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Baby boomers wired to their iPads and smart phones are giving U.S. health experts some new ideas about ways to cut the soaring costs of medical care in graying America.
Some of the ideas might sound like “Robo-Granny”. An astronautical engineer at the Massachusetts Institute of Technology has made a skin-tight undersuit equipped with sensors that can constantly monitor the vital signs of its elderly wearer and feed the data into a computer that fires off health alerts. It was first designed for a landing on Mars.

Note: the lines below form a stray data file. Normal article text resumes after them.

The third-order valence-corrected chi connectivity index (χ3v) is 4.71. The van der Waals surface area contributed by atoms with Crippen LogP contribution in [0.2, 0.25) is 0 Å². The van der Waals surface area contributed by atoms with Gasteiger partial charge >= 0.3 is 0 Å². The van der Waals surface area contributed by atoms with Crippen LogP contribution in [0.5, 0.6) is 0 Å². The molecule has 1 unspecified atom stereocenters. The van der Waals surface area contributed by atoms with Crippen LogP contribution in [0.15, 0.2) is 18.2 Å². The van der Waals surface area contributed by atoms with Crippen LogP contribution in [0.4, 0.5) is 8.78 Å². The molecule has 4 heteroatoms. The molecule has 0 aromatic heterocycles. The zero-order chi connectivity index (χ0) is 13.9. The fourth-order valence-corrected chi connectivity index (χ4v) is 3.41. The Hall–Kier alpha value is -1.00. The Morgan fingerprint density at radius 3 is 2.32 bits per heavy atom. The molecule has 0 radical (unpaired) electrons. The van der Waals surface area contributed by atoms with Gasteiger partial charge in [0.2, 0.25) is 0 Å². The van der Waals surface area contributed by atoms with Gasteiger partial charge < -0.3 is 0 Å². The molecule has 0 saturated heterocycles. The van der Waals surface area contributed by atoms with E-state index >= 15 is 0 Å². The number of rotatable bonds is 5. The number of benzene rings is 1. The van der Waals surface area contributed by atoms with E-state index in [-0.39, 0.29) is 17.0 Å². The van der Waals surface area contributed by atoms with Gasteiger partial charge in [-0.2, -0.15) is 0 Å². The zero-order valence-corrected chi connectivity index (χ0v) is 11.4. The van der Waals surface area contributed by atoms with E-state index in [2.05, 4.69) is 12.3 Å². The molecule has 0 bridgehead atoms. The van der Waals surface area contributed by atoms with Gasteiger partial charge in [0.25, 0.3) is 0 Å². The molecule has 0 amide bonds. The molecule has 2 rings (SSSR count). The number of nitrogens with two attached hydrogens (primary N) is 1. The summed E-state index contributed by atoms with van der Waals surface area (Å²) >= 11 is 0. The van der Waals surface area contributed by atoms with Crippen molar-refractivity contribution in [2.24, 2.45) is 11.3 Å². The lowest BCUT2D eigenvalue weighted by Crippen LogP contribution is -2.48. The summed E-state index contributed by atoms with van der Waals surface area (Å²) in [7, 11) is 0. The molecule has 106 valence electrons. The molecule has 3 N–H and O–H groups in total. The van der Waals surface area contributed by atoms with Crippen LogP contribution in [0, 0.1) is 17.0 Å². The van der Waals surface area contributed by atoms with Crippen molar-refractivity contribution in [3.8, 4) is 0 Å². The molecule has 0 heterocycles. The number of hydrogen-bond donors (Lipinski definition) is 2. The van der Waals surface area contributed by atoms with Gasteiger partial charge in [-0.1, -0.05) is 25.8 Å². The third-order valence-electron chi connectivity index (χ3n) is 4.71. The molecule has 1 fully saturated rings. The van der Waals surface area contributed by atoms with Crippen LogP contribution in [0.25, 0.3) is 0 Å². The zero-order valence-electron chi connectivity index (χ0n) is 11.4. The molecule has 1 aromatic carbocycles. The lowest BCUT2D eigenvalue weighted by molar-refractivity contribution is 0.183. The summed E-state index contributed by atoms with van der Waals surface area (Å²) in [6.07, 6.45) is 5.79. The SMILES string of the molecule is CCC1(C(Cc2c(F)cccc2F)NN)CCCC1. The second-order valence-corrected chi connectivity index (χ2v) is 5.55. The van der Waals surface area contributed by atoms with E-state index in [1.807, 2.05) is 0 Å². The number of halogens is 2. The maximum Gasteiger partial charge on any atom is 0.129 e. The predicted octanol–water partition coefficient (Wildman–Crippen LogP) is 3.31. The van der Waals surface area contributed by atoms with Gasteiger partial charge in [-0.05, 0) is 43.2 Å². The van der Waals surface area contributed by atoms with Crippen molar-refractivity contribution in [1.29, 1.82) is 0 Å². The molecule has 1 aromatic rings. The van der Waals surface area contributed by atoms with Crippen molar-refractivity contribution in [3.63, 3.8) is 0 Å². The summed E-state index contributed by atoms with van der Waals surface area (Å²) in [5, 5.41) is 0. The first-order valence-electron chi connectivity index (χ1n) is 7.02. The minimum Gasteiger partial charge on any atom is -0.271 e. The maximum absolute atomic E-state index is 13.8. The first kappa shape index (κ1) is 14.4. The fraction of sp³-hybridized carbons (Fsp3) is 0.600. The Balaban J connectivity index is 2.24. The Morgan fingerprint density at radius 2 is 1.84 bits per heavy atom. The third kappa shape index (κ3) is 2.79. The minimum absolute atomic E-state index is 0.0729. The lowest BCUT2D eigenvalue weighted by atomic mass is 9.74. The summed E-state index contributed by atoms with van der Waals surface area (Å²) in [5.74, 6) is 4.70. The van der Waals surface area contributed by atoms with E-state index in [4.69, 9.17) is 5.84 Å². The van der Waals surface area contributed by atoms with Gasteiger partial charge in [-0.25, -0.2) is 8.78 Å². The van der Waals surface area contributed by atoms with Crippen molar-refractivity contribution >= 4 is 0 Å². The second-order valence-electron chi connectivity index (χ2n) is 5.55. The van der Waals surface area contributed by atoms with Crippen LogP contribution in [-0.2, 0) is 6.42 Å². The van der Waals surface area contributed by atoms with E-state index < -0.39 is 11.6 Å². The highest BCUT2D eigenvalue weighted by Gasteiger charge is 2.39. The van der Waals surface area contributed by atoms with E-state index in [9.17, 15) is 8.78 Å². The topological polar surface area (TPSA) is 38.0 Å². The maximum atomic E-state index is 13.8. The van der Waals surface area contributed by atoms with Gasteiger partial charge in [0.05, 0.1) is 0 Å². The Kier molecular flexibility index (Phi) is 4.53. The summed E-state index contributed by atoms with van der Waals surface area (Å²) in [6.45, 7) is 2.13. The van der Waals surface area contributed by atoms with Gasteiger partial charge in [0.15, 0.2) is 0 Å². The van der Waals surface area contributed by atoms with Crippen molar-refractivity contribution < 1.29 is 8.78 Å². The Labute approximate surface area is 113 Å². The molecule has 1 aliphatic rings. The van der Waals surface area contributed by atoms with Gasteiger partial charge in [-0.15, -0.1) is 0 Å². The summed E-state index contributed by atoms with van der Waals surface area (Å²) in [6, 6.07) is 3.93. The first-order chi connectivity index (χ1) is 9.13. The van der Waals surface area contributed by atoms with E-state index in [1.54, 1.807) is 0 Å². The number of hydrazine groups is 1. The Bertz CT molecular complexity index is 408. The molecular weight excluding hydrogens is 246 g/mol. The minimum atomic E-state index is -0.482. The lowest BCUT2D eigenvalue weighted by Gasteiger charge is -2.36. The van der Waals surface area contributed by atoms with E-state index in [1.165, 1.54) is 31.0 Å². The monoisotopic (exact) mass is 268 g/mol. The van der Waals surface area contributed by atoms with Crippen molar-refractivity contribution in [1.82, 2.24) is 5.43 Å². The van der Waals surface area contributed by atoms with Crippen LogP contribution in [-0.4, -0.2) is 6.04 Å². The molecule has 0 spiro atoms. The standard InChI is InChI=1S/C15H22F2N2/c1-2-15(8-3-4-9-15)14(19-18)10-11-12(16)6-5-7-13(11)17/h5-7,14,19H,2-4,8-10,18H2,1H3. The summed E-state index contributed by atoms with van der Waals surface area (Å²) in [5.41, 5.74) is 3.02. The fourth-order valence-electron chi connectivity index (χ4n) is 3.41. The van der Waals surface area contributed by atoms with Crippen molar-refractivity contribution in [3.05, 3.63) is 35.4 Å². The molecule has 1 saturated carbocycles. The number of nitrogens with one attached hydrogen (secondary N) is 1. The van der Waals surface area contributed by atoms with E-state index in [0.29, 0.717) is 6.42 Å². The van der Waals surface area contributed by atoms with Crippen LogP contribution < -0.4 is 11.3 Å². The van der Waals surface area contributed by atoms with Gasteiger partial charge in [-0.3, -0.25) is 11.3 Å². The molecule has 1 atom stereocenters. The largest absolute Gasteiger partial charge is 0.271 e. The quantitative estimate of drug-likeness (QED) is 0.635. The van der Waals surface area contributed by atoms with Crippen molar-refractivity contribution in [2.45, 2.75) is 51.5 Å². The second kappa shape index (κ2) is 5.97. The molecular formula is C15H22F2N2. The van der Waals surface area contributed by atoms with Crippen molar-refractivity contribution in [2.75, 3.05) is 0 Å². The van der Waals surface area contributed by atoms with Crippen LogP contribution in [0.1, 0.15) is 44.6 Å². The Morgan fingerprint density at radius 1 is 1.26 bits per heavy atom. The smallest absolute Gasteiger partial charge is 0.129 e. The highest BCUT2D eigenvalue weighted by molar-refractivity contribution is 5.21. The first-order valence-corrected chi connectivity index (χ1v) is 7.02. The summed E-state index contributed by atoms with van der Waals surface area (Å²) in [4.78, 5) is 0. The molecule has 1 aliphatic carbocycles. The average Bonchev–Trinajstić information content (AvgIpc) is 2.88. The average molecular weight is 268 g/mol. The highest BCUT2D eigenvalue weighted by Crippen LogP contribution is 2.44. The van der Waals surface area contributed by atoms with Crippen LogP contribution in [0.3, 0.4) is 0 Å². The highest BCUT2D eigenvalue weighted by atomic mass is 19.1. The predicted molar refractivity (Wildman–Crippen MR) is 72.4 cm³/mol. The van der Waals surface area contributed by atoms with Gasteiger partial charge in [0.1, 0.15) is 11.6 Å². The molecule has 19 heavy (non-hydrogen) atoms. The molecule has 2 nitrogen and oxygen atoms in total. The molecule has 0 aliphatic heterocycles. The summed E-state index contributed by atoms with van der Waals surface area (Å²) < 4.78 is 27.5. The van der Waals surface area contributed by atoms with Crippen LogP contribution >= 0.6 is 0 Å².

There’s also Paro, the robotic seal which has fur, big eyes and responds to voice commands, a low-cost companion that the AgeLab at MIT is testing to help calm elderly people with dementia. Then there is the magic carpet with a built-in sensor that monitors gait to check for risk of falling.
Other ideas are simpler and already are being tested by governments and private health insurers. Marilyn Yeats, 79, is suffering from congestive heart failure and uses a personal healthcare computer, Connect, provided by the health insurer Humana Corp. She calls it My Little Nurse for helping her keep track of her blood pressure, weight, temperature and whether she is taking her medicines on time.